Wednesday, April 8, 2015

Bien Dans Sa Peau at the Beach

My daughters are in the ocean, jumping waves. The water is frigid, just like the ocean at Old Orchard Beach, Maine, at the height of summer. It took them a while to get used to the water, but once they surrendered to its frigidity, they threw themselves in with abandon. Now they are drenched, salty, sandy, and ecstatic. I am certain their lips are blue.

They say that it's more fun to come to the beach with daddy than with me. He gets in the water with them, while I sit on the beach and read. There was a time in my life when I would have been in that water. In fact, I enjoyed the ocean then more than my daughters do now. My sisters and I paddled on our floats, body surfed, searched for fish and shells, and nursed a few jellyfish stings. A small price to pay.

Now I sit in a beach chair with my book, my big white sun hat protecting my face, my sunglasses covering my reading glasses. I must look ludicrous, but I don't care. I am ecstatic myself. The wind and the smell of the salty air and the feel of the velvety sand on my toes, sand that has just recently been underwater, are heavenly.

There is a narrow lookout between the wide brim of my sun hat and the top of my reading glasses.  I watch my girls through that slit. As I read, I look up periodically to check that they are safe. They don't need me as much any more, and there is freedom for all of us in that. I am able to sit and relax and enjoy. They are able to play and splash and run. And we don’t worry too much about what the other is doing.

We do, however, keep our eyes on each other. We look up from time to time to make sure that the other is still there. That's our touchstone, our way to make sure we are where we are supposed to be in the world.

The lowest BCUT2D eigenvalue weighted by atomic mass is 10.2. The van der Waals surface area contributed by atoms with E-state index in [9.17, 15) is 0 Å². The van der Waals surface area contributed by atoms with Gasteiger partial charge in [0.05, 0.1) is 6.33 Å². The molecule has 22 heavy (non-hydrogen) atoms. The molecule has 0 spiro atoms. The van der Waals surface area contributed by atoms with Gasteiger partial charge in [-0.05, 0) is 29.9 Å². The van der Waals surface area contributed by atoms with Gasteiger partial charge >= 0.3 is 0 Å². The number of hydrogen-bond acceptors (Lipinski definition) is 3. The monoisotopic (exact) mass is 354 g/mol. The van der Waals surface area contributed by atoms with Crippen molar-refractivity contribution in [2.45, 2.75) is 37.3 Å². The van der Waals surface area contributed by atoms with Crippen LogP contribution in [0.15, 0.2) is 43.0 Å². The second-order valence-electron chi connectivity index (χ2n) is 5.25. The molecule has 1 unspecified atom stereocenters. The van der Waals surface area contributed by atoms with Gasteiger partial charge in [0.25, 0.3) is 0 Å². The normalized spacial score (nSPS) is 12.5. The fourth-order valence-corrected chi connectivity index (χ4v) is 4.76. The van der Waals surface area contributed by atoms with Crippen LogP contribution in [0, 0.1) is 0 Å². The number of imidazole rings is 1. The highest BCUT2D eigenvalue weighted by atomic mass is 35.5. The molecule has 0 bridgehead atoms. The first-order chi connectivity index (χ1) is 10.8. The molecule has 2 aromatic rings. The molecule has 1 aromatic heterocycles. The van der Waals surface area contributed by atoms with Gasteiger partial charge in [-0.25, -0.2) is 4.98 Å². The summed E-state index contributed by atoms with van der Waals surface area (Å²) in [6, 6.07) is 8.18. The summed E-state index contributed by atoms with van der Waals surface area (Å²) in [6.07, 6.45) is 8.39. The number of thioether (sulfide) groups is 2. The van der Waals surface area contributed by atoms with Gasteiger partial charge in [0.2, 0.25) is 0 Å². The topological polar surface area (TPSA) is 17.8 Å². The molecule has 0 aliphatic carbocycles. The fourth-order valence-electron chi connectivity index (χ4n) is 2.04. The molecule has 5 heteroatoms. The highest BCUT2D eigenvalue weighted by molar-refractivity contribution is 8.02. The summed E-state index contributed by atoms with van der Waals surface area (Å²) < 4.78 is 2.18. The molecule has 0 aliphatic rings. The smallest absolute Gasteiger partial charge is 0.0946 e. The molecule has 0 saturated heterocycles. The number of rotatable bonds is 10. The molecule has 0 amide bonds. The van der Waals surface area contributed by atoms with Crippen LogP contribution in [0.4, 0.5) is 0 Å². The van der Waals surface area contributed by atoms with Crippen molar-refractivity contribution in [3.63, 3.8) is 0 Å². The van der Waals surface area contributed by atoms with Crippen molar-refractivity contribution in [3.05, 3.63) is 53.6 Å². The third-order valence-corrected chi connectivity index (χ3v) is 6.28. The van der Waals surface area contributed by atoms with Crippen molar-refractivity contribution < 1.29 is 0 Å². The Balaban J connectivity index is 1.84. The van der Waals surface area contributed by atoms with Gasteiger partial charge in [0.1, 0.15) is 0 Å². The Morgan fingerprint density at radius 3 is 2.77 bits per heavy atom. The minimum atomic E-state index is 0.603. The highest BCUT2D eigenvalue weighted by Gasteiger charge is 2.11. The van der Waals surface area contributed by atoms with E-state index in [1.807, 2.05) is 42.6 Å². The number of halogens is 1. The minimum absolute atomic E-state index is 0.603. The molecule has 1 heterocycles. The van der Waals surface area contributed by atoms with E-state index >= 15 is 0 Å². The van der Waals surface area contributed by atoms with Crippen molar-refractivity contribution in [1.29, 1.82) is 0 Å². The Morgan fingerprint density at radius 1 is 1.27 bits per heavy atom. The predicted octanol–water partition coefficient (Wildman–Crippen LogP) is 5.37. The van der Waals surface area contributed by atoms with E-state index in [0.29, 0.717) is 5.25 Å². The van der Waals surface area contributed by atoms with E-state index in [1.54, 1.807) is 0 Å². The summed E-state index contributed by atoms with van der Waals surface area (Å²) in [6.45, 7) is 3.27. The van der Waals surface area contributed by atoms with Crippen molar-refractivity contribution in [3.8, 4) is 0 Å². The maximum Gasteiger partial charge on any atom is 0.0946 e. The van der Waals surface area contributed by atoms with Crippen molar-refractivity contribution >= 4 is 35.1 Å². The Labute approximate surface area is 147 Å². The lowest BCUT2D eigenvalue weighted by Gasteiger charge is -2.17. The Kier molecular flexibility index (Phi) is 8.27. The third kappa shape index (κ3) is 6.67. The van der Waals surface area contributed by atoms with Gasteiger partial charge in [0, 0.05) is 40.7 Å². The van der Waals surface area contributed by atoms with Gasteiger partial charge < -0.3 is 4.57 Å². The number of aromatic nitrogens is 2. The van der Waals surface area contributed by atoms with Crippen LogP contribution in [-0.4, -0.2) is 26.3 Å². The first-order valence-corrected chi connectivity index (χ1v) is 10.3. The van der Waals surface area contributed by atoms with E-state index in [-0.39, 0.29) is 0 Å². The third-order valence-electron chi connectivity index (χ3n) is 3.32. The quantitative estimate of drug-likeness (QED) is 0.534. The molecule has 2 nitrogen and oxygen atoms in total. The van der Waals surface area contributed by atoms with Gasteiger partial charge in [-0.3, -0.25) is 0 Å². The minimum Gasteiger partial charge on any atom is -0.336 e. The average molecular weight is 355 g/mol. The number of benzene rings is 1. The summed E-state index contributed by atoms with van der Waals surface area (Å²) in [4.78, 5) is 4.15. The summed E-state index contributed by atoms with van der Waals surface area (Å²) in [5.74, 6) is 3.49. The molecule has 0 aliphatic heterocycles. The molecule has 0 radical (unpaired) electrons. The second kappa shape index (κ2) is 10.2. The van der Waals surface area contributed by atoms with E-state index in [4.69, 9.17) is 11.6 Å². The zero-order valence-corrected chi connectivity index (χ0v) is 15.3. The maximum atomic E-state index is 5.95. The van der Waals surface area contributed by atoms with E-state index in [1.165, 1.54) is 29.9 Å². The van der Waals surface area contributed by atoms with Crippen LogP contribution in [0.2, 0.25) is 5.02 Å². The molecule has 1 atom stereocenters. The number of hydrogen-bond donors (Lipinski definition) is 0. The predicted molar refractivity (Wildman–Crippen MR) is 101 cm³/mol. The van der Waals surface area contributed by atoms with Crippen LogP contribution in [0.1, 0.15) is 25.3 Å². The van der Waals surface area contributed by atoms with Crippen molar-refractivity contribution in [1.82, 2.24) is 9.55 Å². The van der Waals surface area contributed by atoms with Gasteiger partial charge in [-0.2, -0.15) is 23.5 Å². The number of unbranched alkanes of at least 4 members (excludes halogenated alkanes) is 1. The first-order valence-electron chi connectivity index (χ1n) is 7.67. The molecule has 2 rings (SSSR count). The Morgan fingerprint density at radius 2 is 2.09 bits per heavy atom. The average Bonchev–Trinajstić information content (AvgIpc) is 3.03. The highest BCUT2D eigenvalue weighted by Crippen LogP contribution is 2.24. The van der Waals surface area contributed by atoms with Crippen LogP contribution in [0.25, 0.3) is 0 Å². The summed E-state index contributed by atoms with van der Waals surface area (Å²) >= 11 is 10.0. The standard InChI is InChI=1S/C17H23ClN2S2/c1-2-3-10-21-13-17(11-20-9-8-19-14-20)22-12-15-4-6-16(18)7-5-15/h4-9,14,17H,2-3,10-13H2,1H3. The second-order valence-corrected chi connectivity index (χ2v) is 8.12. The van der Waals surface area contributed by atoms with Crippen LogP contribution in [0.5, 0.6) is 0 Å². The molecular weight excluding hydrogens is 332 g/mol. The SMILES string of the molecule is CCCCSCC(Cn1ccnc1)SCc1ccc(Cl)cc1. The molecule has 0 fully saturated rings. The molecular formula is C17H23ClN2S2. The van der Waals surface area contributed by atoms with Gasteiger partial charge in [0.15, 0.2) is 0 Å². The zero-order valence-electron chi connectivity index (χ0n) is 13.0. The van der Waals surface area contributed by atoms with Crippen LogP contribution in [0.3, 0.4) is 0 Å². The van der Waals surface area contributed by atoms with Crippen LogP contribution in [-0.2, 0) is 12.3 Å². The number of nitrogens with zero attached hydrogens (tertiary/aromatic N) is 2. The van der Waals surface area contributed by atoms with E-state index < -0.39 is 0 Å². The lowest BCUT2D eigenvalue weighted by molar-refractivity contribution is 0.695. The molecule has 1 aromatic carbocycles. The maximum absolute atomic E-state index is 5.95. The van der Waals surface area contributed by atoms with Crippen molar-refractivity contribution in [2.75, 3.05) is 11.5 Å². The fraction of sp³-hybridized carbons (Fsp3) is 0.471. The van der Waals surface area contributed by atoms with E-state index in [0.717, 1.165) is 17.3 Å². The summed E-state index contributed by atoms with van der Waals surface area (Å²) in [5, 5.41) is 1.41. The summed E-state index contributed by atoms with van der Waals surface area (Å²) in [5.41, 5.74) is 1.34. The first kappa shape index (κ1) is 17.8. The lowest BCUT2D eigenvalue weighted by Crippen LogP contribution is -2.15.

They've come back to the towels to warm themselves in the sun for a bit. They have taken the time to tell me that I look ridiculous, which I know, but I am beyond the point of caring. In fact I’m beyond the age of caring. And it's rather freeing, this not caring very much of the kind of picture one presents to the world. Sometimes I do care. I take care with my appearance and my clothes and my hair and all of that. But at other times I just let it all go and just be myself, who I am in that moment. And the world can keep its critique to itself.

For me, this is one aspect of the French woman’s ideal, to be bien dans sa peau, literally, “well in her skin.” It’s an all-encompassing phrase with many life aspects. But at the moment, I’m well and truly enjoying one of them. And I’m at peace with myself.

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Tuesday, February 24, 2015

Musings on a Winter Morning

My deck.
I sit at my desk with a view to the back, watching snow fall quite heavily. The girls are asleep; they went back to bed when they heard of their school's two-hour delay. Watching the snow, I wonder if two hours will be enough of a delay. This is the South, you know.

I've had a lot on my mind lately and that's where it's all stayed -- in my mind. My job keeps me very busy these days, as well as my household management duties. And I've taken on other volunteer roles, ones I feel really good about. But there are adjustments to be made, trade-offs. I haven't the time I once had to devote to my blog or any other personal writing projects.

So all my thoughts and ideas whirl around in my head. I need to get them out on virtual paper! But just to get going, here are things I'm thinking about and hope to write about:

  • I'm not a French woman, no matter how much I admire many of their philosophies.
  • I do like the French take on decorating. I'm not much of a changer.